Tuckerman Ravine HIke
Hiking/Walk DATE: 05/14/2016 - 05/14/2016
Trip/Event Location: Pinkham Notch, NH
Max # People: 15
Trip Guiding / Event Fee: No, I will not be asking participants for money
Difficulty Level: Moderate to Strenuous
Come join us. Bring “lunch” for a group hike into the Ravine. We'll park ourselves at Lunch Rocks midway into the Ravine to party and watch the skiers/riders do their thing!
Tuckerman Ravine Trail starts at the Trading Post at Pinkham Notch Visitor Center in Pinkham's Grant, NH. The Visitor Center is located on Rt. 16, about 20 miles north of Conway and 11 miles south of Gorham.
Spring has sprung, and a New England skier's thoughts drift towards Tuckerman Ravine. Jon and I have been there before and we had 8 members signed up for the hike into the ravine. Members chose a variety of accommodations, with Rob, Brad and Matt electing to stay with us at Rock ‘N River Lodge, Luciano picking the Joe Dodge Lodge at Pinkham Notch and still others electing to drive up on Saturday morning.
We agreed to meet at Pinkham Notch at the front porch at 10:00. As we approached the notch, all of us were able to snag the last remaining spaces in the parking lot. Otherwise we would have had to park along the side of Route 16. We packed up and headed over to the visitor’s center about a half hour early. We hung there a while, drinking water, checking the conditions and hung our packs on the scale to see how much they weighed. Mostly everyone’s pack weighed about 20 pounds. At 10:00 we decided to head up into the ravine.
Soon after we started we took the few steps up to a ledge across Crystal Cascade, one of the most impressive in the mountains! The trip up the Tuckerman Ravine trail was pretty much as we expected. The trail was bare ground at the start and then patches of ice after the crossing of the Cutler River on the bridge. There were quite a few people we saw along the way, some just hiking up to watch, others with skis and snowboards attached to packs. We just charged on, stripping down clothes as our exertion made us hot. The sun was out most of the time, but there were periodic hazy clouds overhead. About 2/3 of the way up, we met fellow GO member Bob who was making his descent from being in the ravine. We arrived at HoJo’s at 11:30, just 1:30 from Pinkham to our first view of the ravine. The place was crowded with about 25 skiers and hikers. After observing the warning signs and first aid cache we pushed up the final climb to the ravine.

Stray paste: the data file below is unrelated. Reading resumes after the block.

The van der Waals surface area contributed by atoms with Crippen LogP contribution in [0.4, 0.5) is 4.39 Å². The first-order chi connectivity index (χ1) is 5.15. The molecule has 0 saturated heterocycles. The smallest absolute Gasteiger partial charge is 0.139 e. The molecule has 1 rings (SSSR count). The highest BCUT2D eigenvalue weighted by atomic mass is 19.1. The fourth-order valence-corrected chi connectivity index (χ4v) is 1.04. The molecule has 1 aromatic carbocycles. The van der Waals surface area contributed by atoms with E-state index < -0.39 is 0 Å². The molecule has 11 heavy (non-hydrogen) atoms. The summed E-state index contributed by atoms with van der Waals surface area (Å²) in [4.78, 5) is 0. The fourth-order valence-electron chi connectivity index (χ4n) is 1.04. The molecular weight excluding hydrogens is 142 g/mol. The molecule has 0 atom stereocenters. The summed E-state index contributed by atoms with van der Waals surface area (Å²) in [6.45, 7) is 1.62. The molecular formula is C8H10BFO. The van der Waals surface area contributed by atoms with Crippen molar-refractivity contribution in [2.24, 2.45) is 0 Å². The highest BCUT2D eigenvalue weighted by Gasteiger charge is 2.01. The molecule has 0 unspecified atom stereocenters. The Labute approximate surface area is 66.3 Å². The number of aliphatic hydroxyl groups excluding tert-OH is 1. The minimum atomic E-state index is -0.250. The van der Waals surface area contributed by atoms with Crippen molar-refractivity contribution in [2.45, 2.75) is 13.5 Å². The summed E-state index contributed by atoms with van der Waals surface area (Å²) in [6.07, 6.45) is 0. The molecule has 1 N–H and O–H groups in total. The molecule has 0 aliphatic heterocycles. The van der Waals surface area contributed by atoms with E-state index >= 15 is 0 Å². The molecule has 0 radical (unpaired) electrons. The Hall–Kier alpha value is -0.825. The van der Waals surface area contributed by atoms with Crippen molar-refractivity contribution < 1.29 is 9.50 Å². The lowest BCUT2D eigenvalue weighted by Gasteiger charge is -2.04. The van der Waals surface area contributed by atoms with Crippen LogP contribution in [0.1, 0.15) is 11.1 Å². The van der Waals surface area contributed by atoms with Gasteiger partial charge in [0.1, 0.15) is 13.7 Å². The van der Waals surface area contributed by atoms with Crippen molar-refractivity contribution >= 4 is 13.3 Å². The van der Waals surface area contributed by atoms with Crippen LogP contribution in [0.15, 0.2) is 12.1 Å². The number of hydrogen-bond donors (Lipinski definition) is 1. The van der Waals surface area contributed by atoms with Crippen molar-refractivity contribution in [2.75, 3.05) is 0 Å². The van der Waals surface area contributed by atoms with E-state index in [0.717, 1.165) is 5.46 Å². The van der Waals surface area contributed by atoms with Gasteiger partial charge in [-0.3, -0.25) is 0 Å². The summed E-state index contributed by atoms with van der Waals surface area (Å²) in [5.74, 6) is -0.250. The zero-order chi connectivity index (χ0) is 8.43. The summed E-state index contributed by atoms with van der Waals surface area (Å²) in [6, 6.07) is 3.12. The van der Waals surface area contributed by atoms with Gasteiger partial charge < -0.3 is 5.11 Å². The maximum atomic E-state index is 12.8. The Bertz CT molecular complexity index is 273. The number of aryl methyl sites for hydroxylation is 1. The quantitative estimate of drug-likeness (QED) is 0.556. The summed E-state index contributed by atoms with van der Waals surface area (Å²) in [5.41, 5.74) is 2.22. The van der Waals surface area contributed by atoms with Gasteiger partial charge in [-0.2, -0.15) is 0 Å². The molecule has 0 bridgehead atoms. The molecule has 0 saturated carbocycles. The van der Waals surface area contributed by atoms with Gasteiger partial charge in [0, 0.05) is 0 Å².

This last stretch took us 20 minutes of fairly steep climbing, opening out to the floor of the ravine. The view was spectacular! We headed up to the right to Lunch Rocks and set up our spot. We had Crazy Creek Chairs, insulated pads and blankets. It was a nice vantage point to take in the left/middle of ravine. Most of the skiers were headed up Left Gully, but some took a run to the right of the Left Gully. It was sunny overhead and the sunshine lit up the snow like a flood light. We had bite to eat, drank wine/beer and took in the atmosphere of the ravine, Lunch Rocks, dogs running around, crop of skiers and boarders coming down and all the eye candy! Jon had plenty to take pictures of. :-)
Around 2:30 we all walked back down the Tuckerman Trail. Most of us got together at the Red Fox Grill for dinner and reflected on the day. Life is good! When we got home Sunshine was exhausted from the hike and collapsed on Jon's jacket. :-)
The trip was enjoyable, the weather turned out great and we had some great views of Tuckerman Ravine including the eye candy!
Trip Report by Mike
Photos by Jon
There are 81 photos in Album (Note: Move mouse pointer over larger pic and click on NEXT for better viewing)
What Members Are Saying About This Trip/Event
- Very good pictures Jon; thanks to you and Chairman Mike. A telephoto lens would have been even better....to see the people on the slopes; not those below us, of course. - Scorpione
Scorpione May 18, 2016 at 1:37 PM
Comment: Very good pictures Jon; thanks to you and Chairman Mike. A telephoto lens would have been even better....to see the people on the slopes; not those below us, of course.